2 Kings Introduction
Second Kings continues the history of the two Israelite kingdoms where First Kings leaves off. The book may be divided into two parts: (1) The story of the two kingdoms from the middle of the ninth century b.c. down to the fall of Samaria and the end of the northern kingdom in 722 b.c. (2) The story of the kingdom of Judah from the fall of the kingdom of Israel down to the capture and destruction of Jerusalem by King Nebuchadnezzar of Babylonia in 586 b.c. The book ends with an account of Gedaliah as governor of Judah under the Babylonians and a report of the release of King Jehoiachin of Judah from prison in Babylon.
These national disasters took place because of the unfaithfulness of the kings and people of Israel and Judah. The destruction of Jerusalem and the exile of many of the people of Judah was one of the great turning points of Israelite history.
The prophet who stands out in Second Kings is Elijah's successor Elisha.
Outline of Contents
The divided kingdom (1.1—17.41)
a. The prophet Elisha (1.1—8.15)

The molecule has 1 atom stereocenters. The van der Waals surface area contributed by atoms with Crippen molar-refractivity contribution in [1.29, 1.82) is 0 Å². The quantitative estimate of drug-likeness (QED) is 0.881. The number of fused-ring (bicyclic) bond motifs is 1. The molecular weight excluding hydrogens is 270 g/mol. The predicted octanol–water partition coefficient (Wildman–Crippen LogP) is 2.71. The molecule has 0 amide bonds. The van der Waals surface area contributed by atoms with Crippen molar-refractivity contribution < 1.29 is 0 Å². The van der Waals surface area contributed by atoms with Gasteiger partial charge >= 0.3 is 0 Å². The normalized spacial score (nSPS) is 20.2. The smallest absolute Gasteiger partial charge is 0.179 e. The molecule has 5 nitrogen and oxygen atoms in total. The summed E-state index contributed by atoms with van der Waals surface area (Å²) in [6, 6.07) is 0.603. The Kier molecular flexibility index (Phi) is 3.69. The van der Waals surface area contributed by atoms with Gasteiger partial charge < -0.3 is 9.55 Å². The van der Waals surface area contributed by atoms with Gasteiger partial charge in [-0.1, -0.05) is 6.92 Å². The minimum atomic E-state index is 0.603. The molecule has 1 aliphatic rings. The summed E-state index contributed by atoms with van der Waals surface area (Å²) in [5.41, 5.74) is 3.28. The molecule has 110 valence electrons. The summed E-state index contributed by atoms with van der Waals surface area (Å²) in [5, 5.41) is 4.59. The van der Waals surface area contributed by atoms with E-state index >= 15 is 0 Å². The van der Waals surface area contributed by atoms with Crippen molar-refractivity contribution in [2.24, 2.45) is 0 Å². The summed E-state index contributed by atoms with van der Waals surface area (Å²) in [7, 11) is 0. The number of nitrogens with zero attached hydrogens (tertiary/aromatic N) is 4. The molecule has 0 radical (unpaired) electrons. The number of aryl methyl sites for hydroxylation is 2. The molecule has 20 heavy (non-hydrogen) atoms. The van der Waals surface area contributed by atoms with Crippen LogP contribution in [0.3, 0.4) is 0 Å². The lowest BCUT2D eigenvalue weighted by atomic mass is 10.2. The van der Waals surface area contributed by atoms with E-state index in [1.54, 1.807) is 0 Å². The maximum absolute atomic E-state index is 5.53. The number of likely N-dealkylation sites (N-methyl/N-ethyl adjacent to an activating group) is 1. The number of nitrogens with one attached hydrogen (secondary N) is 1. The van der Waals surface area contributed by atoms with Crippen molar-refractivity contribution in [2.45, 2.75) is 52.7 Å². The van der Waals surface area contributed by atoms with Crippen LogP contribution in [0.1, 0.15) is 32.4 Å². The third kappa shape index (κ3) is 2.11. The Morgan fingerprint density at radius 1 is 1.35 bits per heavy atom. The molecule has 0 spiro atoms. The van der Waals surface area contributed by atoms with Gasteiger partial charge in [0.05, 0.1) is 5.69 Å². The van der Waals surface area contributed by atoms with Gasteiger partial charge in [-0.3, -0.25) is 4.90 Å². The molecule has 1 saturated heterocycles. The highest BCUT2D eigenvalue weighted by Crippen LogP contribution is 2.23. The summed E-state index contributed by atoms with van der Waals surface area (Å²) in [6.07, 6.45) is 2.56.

b. The kings of Judah and of Israel (8.16—17.4)
c. The fall of Samaria (17.5-41)
The kingdom of Judah (18.1—25.30)
a. From Hezekiah to Josiah (18.1—21.26)
b. Josiah's reign (22.1—23.30)
c. The last kings of Judah (23.31—24.20)
d. The fall of Jerusalem (25.1-30)

Good News Translation® (Today’s English Version, Second Edition)

© 1992 American Bible Society. All rights reserved.

Bible text from the Good News Translation (GNT) is not to be reproduced in copies or otherwise by any means except as permitted in writing by American Bible Society, 101 North Independence Mall East, Floor 8, Philadelphia, PA 19106-2155 (www.americanbible.org).

LICENSEE shall reproduce the following trademark and trademark notice on the copyright page of each copy of the Licensed Products: ®

Learn More About Good News Translation (US Version)